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Socotra is one of the most distinct and difficult to access archipelagos in the world. Its unique features, especially in what concerns the high number of endemic species, have led it to be distinguished in 2008 as a UNESCO World Heritage Natural site.


In an article published by the journal PLOS ONE, which has been highlighted in the CSIC (Spanish National Research Council) and in the bulletin of the International Barcode of Life , a team of researchers that includes Raquel Vasconcelos and Xavier Santos reports that up to 54% of reptile species in Socotra may still be undiscovered.


This work, performed using “DNA barcoding”, an inexpensive and rapid technique to identify different species, is the first to analyze in detail the reptiles of these islands. By sequencing a small part of the mitochondrial gene cytochrome oxidase (COI) in a large number of samples of all known species from the Socotra Archipelago and comparing it among each other, the team was able to distinguish different species.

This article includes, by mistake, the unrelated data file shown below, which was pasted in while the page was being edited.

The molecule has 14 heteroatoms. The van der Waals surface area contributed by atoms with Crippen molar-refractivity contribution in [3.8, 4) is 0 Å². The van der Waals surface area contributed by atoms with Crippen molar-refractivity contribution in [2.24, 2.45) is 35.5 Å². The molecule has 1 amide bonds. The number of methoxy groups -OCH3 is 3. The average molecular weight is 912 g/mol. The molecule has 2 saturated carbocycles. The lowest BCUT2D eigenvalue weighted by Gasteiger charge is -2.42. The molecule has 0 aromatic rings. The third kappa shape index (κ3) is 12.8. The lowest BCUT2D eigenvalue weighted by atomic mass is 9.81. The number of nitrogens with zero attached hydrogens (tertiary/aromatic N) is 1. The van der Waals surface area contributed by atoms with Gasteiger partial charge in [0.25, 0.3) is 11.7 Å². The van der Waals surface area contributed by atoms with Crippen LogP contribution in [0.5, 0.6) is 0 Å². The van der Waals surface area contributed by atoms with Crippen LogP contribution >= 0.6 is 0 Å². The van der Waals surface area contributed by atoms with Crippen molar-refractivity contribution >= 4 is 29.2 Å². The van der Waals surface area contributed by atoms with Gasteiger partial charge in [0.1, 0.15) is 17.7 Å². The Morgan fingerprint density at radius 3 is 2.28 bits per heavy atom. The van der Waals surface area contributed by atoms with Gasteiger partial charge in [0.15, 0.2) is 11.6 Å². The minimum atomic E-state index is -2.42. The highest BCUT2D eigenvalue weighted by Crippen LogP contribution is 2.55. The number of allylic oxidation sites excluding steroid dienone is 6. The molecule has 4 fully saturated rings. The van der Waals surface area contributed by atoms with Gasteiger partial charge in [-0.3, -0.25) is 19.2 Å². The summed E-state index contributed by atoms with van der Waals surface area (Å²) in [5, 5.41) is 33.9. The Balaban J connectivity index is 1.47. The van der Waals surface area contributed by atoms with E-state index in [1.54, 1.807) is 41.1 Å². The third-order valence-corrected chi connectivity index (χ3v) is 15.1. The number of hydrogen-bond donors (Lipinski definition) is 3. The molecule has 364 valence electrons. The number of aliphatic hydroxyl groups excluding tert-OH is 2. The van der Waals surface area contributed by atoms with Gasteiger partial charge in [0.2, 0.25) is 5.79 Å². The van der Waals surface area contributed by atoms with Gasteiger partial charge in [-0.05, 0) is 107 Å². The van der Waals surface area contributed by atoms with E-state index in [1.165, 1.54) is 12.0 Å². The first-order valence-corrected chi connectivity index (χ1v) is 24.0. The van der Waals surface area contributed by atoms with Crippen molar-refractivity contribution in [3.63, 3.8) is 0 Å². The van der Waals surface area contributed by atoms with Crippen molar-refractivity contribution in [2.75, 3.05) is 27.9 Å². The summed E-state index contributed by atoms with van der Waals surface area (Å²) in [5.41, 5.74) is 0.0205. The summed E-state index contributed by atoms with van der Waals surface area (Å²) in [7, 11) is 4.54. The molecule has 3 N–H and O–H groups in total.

According to Raquel, the results of this work could have great implication for species conservation, given the estimates that point towards a third of Socotran reptiles as threatened. The team aims to generate a biodiversity atlas for the Socotra reptiles, which should serve as a tool for their identification and management, hoping that this research will be useful to control reptile biodiversity loss and to establish priorities for the populations protection.



To know more about this topic, please follow the link:


More than 50% of Socotra’s reptiles, still undiscovered” | CSIC (Spanish National Research Council) | Apr 14, 2016


To read the article published by iBOL | June 2016 (pag 6-7), please, click here.


To read the original article published by PLOS ONE, please, click here.


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